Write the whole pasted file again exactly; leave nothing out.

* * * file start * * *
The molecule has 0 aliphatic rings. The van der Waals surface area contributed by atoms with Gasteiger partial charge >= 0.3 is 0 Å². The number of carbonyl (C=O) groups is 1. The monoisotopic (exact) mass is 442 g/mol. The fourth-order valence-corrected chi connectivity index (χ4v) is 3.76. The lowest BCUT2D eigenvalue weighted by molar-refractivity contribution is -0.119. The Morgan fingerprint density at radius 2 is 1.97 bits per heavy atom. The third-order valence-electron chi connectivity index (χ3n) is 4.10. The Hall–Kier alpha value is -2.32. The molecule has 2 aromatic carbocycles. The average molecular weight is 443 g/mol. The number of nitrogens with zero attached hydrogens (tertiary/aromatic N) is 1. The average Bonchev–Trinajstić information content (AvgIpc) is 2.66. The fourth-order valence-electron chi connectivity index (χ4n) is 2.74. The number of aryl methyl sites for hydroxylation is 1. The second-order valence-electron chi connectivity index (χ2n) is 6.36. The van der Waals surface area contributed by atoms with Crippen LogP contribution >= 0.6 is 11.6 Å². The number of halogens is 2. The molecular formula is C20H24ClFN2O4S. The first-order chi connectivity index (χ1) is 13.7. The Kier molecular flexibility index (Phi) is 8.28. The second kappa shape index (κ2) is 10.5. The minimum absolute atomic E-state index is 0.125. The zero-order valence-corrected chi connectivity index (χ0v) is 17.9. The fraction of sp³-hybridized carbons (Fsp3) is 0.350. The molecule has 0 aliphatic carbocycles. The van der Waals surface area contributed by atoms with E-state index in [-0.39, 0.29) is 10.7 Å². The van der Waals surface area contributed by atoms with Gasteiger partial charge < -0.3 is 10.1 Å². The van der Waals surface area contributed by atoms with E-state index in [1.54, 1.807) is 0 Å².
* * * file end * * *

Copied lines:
The molecule has 0 aliphatic rings. The van der Waals surface area contributed by atoms with Gasteiger partial charge >= 0.3 is 0 Å². The number of carbonyl (C=O) groups is 1. The monoisotopic (exact) mass is 442 g/mol. The fourth-order valence-corrected chi connectivity index (χ4v) is 3.76. The lowest BCUT2D eigenvalue weighted by molar-refractivity contribution is -0.119. The Morgan fingerprint density at radius 2 is 1.97 bits per heavy atom. The third-order valence-electron chi connectivity index (χ3n) is 4.10. The Hall–Kier alpha value is -2.32. The molecule has 2 aromatic carbocycles. The average molecular weight is 443 g/mol. The number of nitrogens with zero attached hydrogens (tertiary/aromatic N) is 1. The average Bonchev–Trinajstić information content (AvgIpc) is 2.66. The fourth-order valence-electron chi connectivity index (χ4n) is 2.74. The number of aryl methyl sites for hydroxylation is 1. The second-order valence-electron chi connectivity index (χ2n) is 6.36. The van der Waals surface area contributed by atoms with Crippen LogP contribution >= 0.6 is 11.6 Å². The number of halogens is 2. The molecular formula is C20H24ClFN2O4S. The first-order chi connectivity index (χ1) is 13.7. The Kier molecular flexibility index (Phi) is 8.28. The second kappa shape index (κ2) is 10.5. The minimum absolute atomic E-state index is 0.125. The zero-order valence-corrected chi connectivity index (χ0v) is 17.9. The fraction of sp³-hybridized carbons (Fsp3) is 0.350. The molecule has 0 aliphatic carbocycles. The van der Waals surface area contributed by atoms with E-state index in [-0.39, 0.29) is 10.7 Å². The van der Waals surface area contributed by atoms with Gasteiger partial charge < -0.3 is 10.1 Å². The van der Waals surface area contributed by atoms with E-state index in [1.54, 1.807) is 0 Å².